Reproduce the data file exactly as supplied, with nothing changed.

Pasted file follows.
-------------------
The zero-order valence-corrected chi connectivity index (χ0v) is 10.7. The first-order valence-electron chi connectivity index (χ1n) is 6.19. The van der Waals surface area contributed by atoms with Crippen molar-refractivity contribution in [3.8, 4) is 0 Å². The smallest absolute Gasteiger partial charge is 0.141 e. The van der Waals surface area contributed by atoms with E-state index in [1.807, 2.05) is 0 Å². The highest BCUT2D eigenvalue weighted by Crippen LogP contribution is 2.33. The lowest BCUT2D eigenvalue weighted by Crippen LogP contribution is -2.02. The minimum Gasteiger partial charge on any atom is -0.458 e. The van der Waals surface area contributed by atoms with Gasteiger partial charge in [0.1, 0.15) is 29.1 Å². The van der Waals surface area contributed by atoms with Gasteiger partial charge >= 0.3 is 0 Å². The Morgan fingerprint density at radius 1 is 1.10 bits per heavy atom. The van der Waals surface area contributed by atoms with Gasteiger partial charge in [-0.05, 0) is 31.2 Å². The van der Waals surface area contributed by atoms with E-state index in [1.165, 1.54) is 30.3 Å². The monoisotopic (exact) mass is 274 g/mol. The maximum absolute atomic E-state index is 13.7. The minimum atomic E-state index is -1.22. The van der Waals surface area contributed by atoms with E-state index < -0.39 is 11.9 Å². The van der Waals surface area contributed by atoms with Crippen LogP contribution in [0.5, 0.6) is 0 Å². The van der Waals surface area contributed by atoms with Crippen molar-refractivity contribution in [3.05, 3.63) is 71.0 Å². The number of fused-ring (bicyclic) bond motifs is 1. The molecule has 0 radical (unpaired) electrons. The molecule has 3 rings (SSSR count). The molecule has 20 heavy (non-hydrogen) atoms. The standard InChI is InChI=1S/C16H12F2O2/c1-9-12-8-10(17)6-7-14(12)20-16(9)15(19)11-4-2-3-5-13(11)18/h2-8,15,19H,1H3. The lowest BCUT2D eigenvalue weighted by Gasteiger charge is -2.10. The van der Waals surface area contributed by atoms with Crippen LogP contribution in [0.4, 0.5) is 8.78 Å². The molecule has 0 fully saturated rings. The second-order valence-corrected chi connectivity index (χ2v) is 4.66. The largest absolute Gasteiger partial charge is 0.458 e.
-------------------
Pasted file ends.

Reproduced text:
The zero-order valence-corrected chi connectivity index (χ0v) is 10.7. The first-order valence-electron chi connectivity index (χ1n) is 6.19. The van der Waals surface area contributed by atoms with Crippen molar-refractivity contribution in [3.8, 4) is 0 Å². The smallest absolute Gasteiger partial charge is 0.141 e. The van der Waals surface area contributed by atoms with E-state index in [1.807, 2.05) is 0 Å². The highest BCUT2D eigenvalue weighted by Crippen LogP contribution is 2.33. The lowest BCUT2D eigenvalue weighted by Crippen LogP contribution is -2.02. The minimum Gasteiger partial charge on any atom is -0.458 e. The van der Waals surface area contributed by atoms with Gasteiger partial charge in [0.1, 0.15) is 29.1 Å². The van der Waals surface area contributed by atoms with Gasteiger partial charge >= 0.3 is 0 Å². The Morgan fingerprint density at radius 1 is 1.10 bits per heavy atom. The van der Waals surface area contributed by atoms with Gasteiger partial charge in [-0.05, 0) is 31.2 Å². The van der Waals surface area contributed by atoms with E-state index in [1.165, 1.54) is 30.3 Å². The monoisotopic (exact) mass is 274 g/mol. The maximum absolute atomic E-state index is 13.7. The minimum atomic E-state index is -1.22. The van der Waals surface area contributed by atoms with E-state index < -0.39 is 11.9 Å². The van der Waals surface area contributed by atoms with Crippen LogP contribution in [0.5, 0.6) is 0 Å². The van der Waals surface area contributed by atoms with Crippen molar-refractivity contribution in [3.05, 3.63) is 71.0 Å². The number of fused-ring (bicyclic) bond motifs is 1. The molecule has 0 radical (unpaired) electrons. The molecule has 3 rings (SSSR count). The molecule has 20 heavy (non-hydrogen) atoms. The standard InChI is InChI=1S/C16H12F2O2/c1-9-12-8-10(17)6-7-14(12)20-16(9)15(19)11-4-2-3-5-13(11)18/h2-8,15,19H,1H3. The lowest BCUT2D eigenvalue weighted by Gasteiger charge is -2.10. The van der Waals surface area contributed by atoms with Crippen LogP contribution in [0.4, 0.5) is 8.78 Å². The molecule has 0 fully saturated rings. The second-order valence-corrected chi connectivity index (χ2v) is 4.66. The largest absolute Gasteiger partial charge is 0.458 e.